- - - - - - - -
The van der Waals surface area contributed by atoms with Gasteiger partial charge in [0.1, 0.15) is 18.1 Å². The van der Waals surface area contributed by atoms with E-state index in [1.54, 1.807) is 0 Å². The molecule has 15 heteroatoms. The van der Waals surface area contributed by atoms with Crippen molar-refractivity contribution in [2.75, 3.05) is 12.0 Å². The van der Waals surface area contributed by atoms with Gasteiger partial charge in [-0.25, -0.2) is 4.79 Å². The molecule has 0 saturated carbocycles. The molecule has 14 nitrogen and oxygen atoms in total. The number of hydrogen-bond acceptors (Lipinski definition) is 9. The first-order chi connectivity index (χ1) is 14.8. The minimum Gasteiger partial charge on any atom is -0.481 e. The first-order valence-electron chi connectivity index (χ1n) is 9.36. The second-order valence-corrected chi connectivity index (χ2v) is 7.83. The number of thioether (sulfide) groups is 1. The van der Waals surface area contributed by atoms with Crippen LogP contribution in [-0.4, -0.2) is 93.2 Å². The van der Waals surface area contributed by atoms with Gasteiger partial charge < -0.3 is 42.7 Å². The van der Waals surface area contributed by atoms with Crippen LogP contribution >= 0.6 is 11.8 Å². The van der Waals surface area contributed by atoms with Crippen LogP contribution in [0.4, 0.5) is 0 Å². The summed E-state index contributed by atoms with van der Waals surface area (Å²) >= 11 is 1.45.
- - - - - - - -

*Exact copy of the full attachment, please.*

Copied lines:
The van der Waals surface area contributed by atoms with Gasteiger partial charge in [0.1, 0.15) is 18.1 Å². The van der Waals surface area contributed by atoms with E-state index in [1.54, 1.807) is 0 Å². The molecule has 15 heteroatoms. The van der Waals surface area contributed by atoms with Crippen molar-refractivity contribution in [2.75, 3.05) is 12.0 Å². The van der Waals surface area contributed by atoms with Gasteiger partial charge in [-0.25, -0.2) is 4.79 Å². The molecule has 0 saturated carbocycles. The molecule has 14 nitrogen and oxygen atoms in total. The number of hydrogen-bond acceptors (Lipinski definition) is 9. The first-order chi connectivity index (χ1) is 14.8. The minimum Gasteiger partial charge on any atom is -0.481 e. The first-order valence-electron chi connectivity index (χ1n) is 9.36. The second-order valence-corrected chi connectivity index (χ2v) is 7.83. The number of thioether (sulfide) groups is 1. The van der Waals surface area contributed by atoms with Crippen LogP contribution in [-0.4, -0.2) is 93.2 Å². The van der Waals surface area contributed by atoms with Gasteiger partial charge < -0.3 is 42.7 Å². The van der Waals surface area contributed by atoms with Crippen LogP contribution >= 0.6 is 11.8 Å². The van der Waals surface area contributed by atoms with Crippen LogP contribution in [0.4, 0.5) is 0 Å². The summed E-state index contributed by atoms with van der Waals surface area (Å²) >= 11 is 1.45.